In 2011 the Miniatur Wunderland was also able to score points at a special event for British television thanks to FAULHABER technology. The well-known BBC presenter James May appeared in a miniature train competition against Miniatur Wunderland in his Sunday evening show. The task was to most quickly travel the nine miles (which corresponds to roughly 15 kilometres) of railway line from Bideford to Barnstaple, which is no longer in use today, with a model railway. Accordingly, the stretch was first laid with small rail tracks before the start of the race. For the show, Miniatur Wunderland came up with a special gag. "We developed a train that ran on sauerkraut fuel. We then had it dramatically blown up half way there, but with another train we were first to cross the finish line", recounts Gerrit Braun. The locomotives for this race had been first refitted with FAULHABER micromotors in order to be up to the demanding task.

Two brothers and one idea

The early days of the impressive Miniatur Wunderland go back to the summer of 2000. It was Frederik Braun who, during a stroll through the Alpine metropolis of Zurich, had the flash of inspiration. He was ambling through the back alleyways of downtown Zurich and stumbled upon a model train shop that rekindled his childhood memories and inspired him to a vision. On the very same day he called his twin brother Gerrit and proposed building the world's greatest model railway. The project was born. Soon, construction began on the Miniatur Wunderland in Hamburg's Speicherstadt district, and the work continues to this date. Up to now, the facility has grown to eleven sections covering over 1,610 square metres. 400 employees build and maintain it, and take care of the visitors.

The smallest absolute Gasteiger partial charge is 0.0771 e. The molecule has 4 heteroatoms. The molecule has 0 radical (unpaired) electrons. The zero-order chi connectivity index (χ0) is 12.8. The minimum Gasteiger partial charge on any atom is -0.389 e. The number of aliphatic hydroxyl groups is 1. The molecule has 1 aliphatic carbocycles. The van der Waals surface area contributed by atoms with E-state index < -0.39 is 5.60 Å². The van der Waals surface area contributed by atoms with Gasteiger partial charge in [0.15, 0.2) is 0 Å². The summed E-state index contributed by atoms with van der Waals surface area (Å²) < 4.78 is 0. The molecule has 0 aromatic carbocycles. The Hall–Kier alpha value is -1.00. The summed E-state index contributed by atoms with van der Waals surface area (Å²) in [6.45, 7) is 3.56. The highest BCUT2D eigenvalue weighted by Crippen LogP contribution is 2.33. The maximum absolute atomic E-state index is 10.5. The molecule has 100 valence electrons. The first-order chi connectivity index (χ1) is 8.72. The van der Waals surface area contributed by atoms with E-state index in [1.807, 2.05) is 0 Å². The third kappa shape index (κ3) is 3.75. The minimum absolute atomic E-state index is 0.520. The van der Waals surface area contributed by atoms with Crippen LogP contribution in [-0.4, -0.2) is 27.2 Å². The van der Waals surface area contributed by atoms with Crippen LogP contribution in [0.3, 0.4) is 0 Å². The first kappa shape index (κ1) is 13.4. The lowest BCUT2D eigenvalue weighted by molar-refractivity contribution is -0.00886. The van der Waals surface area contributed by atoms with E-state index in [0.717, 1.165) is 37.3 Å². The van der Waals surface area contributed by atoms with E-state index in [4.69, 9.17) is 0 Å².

DC-micromotors from FAULHABER provide for the movement of miniature models

By 2020 four further sections were added, including an Italian section. Over the space of 150 square metres, well-known Italian cities, dreamy vistas and mountain panoramas, architectural masterpieces and the Roman tramway are now displayed in small-scale. In addition to the Italian capital city of Rome, parts of Venice – with the golden Saint Mark's Basilica – were included, just as well as the volcano Vesuvius and the buried city of Pompei.

Facts and figures on the facility

Surface area
Miniatur Wunderland leased floorspace: 10,000 m²
Model area: 1,610 m²

General data
Construction time: approx. 1,050,000 work hours
Employees: 400
Sections: 11
Construction costs: EUR 39,200,000

Railway data
Total track length: 16,491 m
Trains: 1,166
Rail carriages: over 10,645
Longest train: 14.51 m
Signals: 1,392
Switches: 3,627
Computers: 55
Lights: approx. 498,500
Buildings & bridges: 4,669
Human figurines: 289,410
Automobiles: 10,330
Aircraft (flying): 52
Trees: 145,000



1717 ... SR
Precious Metal Commutation
Product details
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1524 ... SR
Precious Metal Commutation
Product details
Data sheet (PDF)